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  • Influence of substrate bias on practical adhesion, toughness, and roughness of reactive dc-sputtered zirconium nitride films

    Page(s): 2041 - 2047
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    The ZrN films were grown on Si (100) substrates using dc magnetron sputtering where the substrate bias was varied from -45 to 50 V. In this article, the film/substrate practical adhesion of the ZrN films were measured by scratch testing while the hardness, elastic modulus, and fracture toughness were measured by nanoindentation. The structures and morphologies of the ZrN films were analyzed using scanning electron microscopy, atomic force microscopy, and x-ray diffraction. The results indicate that the introduction of either negative or positive bias results in the degradation of the practical adhesion properties, while the films under zero bias exhibit the best adhesion. In addition, positive bias results in the increase in both the hardness and elastic modulus, while negative bias enhances the hardness and toughness of the ZrN thin films. The mechanical properties are greatly influenced by substrate bias and can be correlated to microstructure variations. The detailed mechanisms accounted for these phenomena are discussed. View full abstract»

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  • Relationship between optical properties and microstructure of CeO2SiO2 composite thin films

    Page(s): 2048 - 2051
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    CeO2SiO2 composite thin films were prepared by e-beam evaporation and ion beam assisted deposition using an End-Hall ion source. The refractive index of composite thin films exhibited a maximum value at 20%–35%SiO2 fraction, indicating the high packing density. Optical analysis revealed that the transmittance and reflectance spectra of composite films were consistent with the results of the refractive index. The results from x-ray diffractometry, atomic force microscopy and scanning electron microscopy measurements showed that composite thin films containing 20%–35%SiO2 concentration had a dense and smooth amorphous surface, compared to the roughened granular structure of the pure SiO2 and CeO2 thin films. The composite thin films with 20%–35%SiO2 concentration exhibited a higher resistance to water absorption than the CeO2 thin films in spite of the highest refractive index. View full abstract»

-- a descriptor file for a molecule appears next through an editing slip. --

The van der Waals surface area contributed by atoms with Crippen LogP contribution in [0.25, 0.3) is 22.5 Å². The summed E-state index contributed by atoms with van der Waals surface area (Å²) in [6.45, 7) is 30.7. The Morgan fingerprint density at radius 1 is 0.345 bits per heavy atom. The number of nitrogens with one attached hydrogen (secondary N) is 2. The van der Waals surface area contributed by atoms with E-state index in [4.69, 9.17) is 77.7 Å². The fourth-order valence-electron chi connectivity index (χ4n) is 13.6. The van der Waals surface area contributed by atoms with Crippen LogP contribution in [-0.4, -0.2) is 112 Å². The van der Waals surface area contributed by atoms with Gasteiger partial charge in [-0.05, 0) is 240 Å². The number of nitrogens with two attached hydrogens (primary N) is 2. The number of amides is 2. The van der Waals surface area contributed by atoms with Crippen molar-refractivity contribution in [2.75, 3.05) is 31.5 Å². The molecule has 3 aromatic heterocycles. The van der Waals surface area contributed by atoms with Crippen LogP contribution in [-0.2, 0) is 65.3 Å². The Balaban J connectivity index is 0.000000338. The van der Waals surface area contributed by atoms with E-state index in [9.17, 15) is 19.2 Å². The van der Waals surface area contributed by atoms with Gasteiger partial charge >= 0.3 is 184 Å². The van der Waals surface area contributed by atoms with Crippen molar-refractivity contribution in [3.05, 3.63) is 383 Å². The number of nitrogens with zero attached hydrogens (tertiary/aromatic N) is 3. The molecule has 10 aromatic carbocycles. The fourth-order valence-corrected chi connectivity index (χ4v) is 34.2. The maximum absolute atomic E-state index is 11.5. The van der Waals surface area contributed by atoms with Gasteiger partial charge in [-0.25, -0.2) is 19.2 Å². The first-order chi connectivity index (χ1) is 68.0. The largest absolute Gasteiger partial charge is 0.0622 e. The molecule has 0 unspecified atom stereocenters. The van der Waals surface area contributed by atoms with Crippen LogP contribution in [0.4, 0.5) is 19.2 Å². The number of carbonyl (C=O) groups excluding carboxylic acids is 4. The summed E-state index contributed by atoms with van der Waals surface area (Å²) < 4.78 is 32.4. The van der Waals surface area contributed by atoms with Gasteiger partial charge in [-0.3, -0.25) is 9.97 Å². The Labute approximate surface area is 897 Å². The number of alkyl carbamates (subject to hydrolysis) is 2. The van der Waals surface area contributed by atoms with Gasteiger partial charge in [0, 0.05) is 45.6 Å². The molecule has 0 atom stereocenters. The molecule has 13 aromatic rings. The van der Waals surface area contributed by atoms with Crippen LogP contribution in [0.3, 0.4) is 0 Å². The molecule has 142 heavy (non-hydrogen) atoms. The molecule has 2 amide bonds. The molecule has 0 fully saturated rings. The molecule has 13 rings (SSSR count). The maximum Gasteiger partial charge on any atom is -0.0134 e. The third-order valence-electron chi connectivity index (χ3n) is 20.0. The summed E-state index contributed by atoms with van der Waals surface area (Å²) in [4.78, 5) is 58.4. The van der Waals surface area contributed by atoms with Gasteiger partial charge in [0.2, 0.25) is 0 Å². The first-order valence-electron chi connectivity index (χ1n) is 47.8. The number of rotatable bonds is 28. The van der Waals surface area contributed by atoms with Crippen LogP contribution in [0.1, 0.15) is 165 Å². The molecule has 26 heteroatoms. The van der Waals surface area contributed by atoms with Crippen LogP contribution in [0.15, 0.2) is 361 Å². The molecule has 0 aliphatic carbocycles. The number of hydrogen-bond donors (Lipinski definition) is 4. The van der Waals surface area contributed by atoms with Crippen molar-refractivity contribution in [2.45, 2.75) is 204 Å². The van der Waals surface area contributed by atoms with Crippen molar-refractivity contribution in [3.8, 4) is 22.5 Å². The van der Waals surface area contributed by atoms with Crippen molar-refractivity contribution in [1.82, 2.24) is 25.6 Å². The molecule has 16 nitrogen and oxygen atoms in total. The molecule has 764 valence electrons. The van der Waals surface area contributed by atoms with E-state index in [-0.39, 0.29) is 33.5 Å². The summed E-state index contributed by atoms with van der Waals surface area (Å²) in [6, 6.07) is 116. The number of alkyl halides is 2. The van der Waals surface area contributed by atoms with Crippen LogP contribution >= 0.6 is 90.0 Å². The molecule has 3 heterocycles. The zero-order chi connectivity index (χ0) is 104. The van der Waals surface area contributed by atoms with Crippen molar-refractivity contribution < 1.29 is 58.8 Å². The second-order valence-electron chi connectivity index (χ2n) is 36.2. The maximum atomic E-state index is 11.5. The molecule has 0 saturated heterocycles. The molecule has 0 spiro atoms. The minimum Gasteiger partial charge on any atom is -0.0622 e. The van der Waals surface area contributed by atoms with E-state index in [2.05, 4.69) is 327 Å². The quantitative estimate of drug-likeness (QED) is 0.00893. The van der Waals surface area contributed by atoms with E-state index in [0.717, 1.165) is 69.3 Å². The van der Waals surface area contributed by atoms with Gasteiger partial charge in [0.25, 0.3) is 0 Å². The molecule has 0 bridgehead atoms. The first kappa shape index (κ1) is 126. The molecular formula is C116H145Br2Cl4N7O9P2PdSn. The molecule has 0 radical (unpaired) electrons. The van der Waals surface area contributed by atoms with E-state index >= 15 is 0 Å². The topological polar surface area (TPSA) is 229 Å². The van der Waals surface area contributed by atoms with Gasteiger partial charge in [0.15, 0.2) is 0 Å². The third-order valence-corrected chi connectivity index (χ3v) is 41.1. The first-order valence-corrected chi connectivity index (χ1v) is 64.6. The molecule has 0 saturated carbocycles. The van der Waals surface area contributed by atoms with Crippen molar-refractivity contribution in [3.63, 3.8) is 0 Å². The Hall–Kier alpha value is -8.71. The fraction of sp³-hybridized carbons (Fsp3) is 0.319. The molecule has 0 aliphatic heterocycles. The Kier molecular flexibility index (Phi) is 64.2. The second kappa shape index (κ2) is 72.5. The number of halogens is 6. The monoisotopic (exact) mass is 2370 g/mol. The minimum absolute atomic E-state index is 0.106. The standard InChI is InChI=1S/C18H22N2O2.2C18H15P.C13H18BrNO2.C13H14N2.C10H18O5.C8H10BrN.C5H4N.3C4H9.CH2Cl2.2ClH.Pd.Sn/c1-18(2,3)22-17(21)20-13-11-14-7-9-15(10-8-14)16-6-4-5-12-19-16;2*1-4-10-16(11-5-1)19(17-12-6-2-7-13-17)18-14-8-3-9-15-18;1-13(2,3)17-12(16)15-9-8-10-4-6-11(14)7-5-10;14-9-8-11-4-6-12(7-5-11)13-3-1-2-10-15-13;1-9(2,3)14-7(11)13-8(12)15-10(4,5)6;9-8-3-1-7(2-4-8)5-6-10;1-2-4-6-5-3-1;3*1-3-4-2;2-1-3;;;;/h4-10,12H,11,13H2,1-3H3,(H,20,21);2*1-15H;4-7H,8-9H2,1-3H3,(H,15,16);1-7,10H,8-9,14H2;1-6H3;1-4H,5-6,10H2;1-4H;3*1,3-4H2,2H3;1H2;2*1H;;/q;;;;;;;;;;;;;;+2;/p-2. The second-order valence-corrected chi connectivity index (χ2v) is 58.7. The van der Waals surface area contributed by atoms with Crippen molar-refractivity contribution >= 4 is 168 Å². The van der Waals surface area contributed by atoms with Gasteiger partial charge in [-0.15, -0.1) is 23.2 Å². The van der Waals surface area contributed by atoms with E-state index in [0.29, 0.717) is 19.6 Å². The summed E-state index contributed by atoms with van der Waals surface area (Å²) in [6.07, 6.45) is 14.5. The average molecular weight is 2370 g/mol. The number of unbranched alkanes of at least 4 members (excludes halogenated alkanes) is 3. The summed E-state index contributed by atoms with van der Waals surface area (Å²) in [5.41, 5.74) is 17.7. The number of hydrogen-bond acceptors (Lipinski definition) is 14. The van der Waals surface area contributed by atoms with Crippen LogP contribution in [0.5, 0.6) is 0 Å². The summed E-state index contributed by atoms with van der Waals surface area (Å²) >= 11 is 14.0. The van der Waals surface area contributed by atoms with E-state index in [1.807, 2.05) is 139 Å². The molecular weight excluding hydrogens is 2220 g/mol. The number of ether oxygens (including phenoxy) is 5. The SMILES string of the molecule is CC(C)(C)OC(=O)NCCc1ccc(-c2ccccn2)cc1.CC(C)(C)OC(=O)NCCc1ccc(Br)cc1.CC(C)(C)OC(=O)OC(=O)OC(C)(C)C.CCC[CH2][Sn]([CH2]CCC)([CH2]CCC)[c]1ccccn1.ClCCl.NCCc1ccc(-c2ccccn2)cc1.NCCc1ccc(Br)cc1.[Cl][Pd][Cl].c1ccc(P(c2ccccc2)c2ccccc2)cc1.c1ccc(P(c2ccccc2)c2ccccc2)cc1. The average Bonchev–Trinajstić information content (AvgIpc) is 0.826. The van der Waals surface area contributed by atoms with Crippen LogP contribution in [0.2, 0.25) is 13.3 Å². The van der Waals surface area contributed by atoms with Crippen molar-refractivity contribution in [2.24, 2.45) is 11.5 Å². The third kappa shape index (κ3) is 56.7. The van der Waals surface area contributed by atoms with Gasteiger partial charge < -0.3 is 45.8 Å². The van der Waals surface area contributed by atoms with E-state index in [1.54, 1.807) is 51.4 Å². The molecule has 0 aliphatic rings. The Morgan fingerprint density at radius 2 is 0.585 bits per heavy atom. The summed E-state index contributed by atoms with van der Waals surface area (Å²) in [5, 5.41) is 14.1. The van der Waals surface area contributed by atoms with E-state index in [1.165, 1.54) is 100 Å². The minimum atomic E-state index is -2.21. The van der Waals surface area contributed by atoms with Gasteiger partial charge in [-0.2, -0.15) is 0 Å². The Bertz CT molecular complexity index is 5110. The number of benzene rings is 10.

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  • Sub-100 °C a-Si:H thin-film transistors on plastic substrates with silicon nitride gate dielectrics

    Page(s): 2052 - 2055
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    Fabrication on thin-film transistors (TFTs) on flexible plastic substrates for large-area imagers and displays has been made possible by lowering the deposition temperatures, which reduces the thermal deformation of plastic substrates, greatly facilitating substrate preparation and device patterning. Furthermore, at extremely low deposition temperatures, much wider variety of low-cost substrates, plastics or otherwise, are available for use. In this article, we report on a-Si:H TFTs fabricated at 75 °C on glass and plastic substrates. The TFTs were fabricated using inverted–staggered topology, in a full wet etch process. The TFT structures consisted of 140 nm of sputtered Mo for gate, 380 nm of plasma-enhanced chemical vapor deposition (PECVD) a-SiNx:H gate dielectric optimized for 75 °C, 50 nm of PECVD a-Si:H channel material, 50 nm of PECVD n+ a-Si:H for source/drain contacts, and sputtered Al for contact metallization. Current–voltage characteristics were measured, and relevant transistor parameters were calculated. TFTs exhibited the leakage current below 10-12 A, and on/off current ratio exceeding 105. The results were compared to those for high temperature a-Si:H TFTs, and the differences are discussed. View full abstract»

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  • Contribution and origin of H3O+ in the mass spectral peak at 19 amu

    Page(s): 2056 - 2060